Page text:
Family savings in India face the threat of more interest rate cuts

  • Myth 1: India’s household savings are strong enough.
  • Myth 2: Indians factor in inflation while choosing investments.
  • Myth 3: Further interest rate cuts will spur consumption and savings.
The biggest myth of all myths in India is that a person may decide to buy a home or a car just because the Reserve Bank of India (RBI) has cut interest rates by 25 basis points or 50 basis points. The fact is a person buys any discretionary item like a home or a car only when he or she has enough savings, borrowing capacity, and reasonable certainty about the future.

Right now, Indian households are running short of all three as visible in the slowing sales of homes, cars, and even items of daily use. Amidst rampant unemployment and slow wage growth, people are eating into their savings and this is dangerous.

Slowdown in consumption has been sharper in the last nine months despite four interest rate cuts by the RBI, though much of it has not been passed on by the banks. If monetary stimulus was enough, there would be signs of improvement in the economy or the sentiment but there aren’t any.


On the contrary, lending rates are coming down and so are deposit rates-- and that hurts households directly. Therefore, another interest rate cut may not be the answer to rev up the sluggish economy and household consumption. The calls for further interest rate cuts are based on certain myths.

Myth 1: India’s household savings are strong enough

It has been true for decades that Indian households have saved for a rainy day and it is often these savings have been a shield during dire economic crises in the past. However, that is changing for many reasons. “As investment depends crucially on a low cost of capital, reducing real interest rates need not necessarily lower savings when the demographics are favourable,” the 2019 annual economic survey argued.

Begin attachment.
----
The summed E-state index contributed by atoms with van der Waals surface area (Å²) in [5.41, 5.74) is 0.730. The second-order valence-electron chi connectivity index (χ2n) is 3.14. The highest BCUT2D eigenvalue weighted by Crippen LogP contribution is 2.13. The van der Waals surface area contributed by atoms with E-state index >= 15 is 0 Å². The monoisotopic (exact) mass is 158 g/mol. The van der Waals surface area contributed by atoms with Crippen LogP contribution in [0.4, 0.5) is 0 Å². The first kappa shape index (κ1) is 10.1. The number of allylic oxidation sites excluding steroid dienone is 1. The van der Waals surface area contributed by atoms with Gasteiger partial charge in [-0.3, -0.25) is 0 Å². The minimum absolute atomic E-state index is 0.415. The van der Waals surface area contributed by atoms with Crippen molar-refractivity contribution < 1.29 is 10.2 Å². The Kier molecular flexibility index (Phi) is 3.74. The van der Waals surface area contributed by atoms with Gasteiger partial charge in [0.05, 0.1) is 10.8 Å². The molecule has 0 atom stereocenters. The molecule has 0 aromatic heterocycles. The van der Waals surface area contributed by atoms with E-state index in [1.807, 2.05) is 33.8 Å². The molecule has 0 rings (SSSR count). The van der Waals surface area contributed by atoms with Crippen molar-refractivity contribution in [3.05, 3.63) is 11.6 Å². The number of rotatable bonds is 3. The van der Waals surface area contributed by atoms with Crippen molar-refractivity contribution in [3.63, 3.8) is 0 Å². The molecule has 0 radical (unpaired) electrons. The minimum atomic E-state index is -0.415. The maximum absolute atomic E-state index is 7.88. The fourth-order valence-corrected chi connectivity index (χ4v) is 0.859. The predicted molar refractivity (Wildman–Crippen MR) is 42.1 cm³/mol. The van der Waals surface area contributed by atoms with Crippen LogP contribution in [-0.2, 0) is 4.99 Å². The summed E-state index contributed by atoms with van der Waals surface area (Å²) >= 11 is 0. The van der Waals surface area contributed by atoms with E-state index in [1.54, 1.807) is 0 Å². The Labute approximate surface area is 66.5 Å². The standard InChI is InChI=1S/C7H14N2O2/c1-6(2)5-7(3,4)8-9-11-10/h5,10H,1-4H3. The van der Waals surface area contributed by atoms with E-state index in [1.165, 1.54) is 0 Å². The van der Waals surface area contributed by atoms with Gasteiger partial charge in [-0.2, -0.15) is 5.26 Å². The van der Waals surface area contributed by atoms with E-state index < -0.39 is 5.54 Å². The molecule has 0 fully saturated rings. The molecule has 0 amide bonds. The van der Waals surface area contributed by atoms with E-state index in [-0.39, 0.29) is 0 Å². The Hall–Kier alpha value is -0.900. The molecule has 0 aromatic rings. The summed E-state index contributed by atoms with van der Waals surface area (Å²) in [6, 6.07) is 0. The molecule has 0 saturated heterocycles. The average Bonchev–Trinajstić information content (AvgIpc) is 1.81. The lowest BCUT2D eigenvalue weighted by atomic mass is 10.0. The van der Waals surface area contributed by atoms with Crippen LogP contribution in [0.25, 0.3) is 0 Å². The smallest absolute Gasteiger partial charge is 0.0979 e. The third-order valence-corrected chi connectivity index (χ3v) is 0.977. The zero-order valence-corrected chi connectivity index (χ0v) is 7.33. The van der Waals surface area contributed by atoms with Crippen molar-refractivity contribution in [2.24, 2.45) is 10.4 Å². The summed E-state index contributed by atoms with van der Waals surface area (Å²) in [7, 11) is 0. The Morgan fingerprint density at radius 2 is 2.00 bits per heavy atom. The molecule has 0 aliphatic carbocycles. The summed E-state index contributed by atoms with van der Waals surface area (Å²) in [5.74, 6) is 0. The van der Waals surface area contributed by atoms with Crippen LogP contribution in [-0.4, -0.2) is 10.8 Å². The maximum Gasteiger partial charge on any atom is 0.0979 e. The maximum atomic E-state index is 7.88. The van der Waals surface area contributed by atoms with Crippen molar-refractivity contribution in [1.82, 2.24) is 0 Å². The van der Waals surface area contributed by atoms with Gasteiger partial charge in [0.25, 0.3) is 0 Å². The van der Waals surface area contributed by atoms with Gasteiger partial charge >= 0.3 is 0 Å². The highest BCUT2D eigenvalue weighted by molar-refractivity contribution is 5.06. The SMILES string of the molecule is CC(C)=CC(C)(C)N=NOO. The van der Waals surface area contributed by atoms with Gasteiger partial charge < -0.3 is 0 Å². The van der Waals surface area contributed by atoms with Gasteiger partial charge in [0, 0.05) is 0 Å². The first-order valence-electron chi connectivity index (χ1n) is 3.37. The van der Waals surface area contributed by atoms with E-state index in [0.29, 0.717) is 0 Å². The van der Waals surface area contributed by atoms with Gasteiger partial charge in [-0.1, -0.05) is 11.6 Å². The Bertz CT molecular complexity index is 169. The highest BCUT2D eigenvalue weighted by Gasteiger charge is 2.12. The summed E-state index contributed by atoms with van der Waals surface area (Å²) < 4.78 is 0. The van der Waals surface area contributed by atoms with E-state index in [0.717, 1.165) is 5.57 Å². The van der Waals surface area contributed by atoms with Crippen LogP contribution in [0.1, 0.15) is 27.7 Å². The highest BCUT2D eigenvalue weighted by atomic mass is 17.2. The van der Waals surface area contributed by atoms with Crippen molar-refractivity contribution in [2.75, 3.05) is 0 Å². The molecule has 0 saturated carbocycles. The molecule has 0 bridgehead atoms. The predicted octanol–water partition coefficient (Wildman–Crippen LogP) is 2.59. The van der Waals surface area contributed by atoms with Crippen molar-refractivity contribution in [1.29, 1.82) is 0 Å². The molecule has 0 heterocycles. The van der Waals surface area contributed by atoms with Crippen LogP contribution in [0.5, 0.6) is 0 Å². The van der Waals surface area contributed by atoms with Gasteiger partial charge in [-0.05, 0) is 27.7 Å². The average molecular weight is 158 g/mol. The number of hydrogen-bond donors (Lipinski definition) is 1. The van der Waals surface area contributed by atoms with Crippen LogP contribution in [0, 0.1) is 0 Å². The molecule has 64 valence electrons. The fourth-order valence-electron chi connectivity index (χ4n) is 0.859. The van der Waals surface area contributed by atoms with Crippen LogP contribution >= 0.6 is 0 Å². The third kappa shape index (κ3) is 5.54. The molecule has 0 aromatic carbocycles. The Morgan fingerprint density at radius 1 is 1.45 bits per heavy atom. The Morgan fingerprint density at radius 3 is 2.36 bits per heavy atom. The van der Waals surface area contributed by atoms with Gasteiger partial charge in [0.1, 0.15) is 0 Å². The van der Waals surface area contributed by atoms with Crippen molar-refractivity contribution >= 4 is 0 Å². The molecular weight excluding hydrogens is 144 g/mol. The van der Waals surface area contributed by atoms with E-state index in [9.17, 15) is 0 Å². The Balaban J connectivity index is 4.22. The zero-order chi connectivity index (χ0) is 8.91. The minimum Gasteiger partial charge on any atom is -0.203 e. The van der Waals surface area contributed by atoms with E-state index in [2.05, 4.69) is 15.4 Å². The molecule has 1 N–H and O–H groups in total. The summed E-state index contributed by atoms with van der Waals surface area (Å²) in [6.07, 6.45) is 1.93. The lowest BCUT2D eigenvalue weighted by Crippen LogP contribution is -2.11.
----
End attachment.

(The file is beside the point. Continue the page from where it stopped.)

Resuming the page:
However, India’s household deposits in banks have declined to their lowest level in over a decade as the interest rate offered by banks declined in recent years. Household savings as a percentage of GDP has fallen to 17.2% at the end of March 2019.


Meanwhile, in the two years ending June 2019, personal loans and credit card debts have increased by over 58%, according to RBI data analysed by Forbes. People are either borrowing money or dipping into their savings for sustenance.


So, as savings depleted and loans piled on, investments have gone down. Unsold homes have increased 7% to 1.3 million units at the end of June 2019, according to an independent real estate research firm Liases Foras.

However, gold prices hit a whopping ₹40,000 an ounce last month. And that brings us to the second myth.

Myth 2: Indians factor in inflation while choosing investments.

In theory, demand for gold should go down when inflation is low. And price rise in India has been low for over three years.


But gold is an essential part of Indian culture and tradition and even when there is a fall in demand for gold, it is relatively low.

The Narendra Modi government has tried to push people away from gold and to invest in more risky financial instruments like the share market and real estate. But as of March 2018, only 8% of household savings are in equity-- though a significant jump from 3% in FY16-- according to RBI data. While the diversification can be celebrated, the market carnage in the last one year has not only dented the confidence of the small investors, it has also made them poorer.